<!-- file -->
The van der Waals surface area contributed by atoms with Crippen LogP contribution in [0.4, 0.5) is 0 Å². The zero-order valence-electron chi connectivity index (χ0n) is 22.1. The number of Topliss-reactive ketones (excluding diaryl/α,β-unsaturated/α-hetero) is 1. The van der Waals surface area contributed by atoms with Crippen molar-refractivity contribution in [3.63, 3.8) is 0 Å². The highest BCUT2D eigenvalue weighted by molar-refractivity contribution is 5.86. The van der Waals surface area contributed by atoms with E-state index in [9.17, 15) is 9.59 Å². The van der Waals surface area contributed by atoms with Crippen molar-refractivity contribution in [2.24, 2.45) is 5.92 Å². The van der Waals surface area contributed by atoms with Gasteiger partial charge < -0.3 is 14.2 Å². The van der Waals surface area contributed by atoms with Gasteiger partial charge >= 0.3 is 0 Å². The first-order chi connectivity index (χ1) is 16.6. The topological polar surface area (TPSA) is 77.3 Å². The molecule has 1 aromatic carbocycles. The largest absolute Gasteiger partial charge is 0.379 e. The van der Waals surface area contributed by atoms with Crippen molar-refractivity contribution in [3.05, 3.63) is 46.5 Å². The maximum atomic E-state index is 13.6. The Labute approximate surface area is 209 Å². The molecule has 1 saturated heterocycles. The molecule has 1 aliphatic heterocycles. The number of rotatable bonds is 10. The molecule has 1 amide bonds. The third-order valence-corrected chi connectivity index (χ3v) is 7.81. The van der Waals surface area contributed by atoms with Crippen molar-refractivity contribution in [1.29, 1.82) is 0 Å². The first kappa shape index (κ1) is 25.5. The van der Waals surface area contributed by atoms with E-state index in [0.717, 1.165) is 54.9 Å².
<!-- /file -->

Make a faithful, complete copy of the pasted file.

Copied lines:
The van der Waals surface area contributed by atoms with Crippen LogP contribution in [0.4, 0.5) is 0 Å². The zero-order valence-electron chi connectivity index (χ0n) is 22.1. The number of Topliss-reactive ketones (excluding diaryl/α,β-unsaturated/α-hetero) is 1. The van der Waals surface area contributed by atoms with Crippen molar-refractivity contribution in [3.63, 3.8) is 0 Å². The highest BCUT2D eigenvalue weighted by molar-refractivity contribution is 5.86. The van der Waals surface area contributed by atoms with E-state index in [9.17, 15) is 9.59 Å². The van der Waals surface area contributed by atoms with Crippen molar-refractivity contribution in [2.24, 2.45) is 5.92 Å². The van der Waals surface area contributed by atoms with Gasteiger partial charge < -0.3 is 14.2 Å². The van der Waals surface area contributed by atoms with Gasteiger partial charge >= 0.3 is 0 Å². The first-order chi connectivity index (χ1) is 16.6. The topological polar surface area (TPSA) is 77.3 Å². The molecule has 1 aromatic carbocycles. The largest absolute Gasteiger partial charge is 0.379 e. The van der Waals surface area contributed by atoms with Crippen molar-refractivity contribution in [3.05, 3.63) is 46.5 Å². The maximum atomic E-state index is 13.6. The Labute approximate surface area is 209 Å². The molecule has 1 saturated heterocycles. The molecule has 1 aliphatic heterocycles. The number of rotatable bonds is 10. The molecule has 1 amide bonds. The third-order valence-corrected chi connectivity index (χ3v) is 7.81. The van der Waals surface area contributed by atoms with Crippen molar-refractivity contribution in [1.29, 1.82) is 0 Å². The first kappa shape index (κ1) is 25.5. The van der Waals surface area contributed by atoms with E-state index in [0.717, 1.165) is 54.9 Å².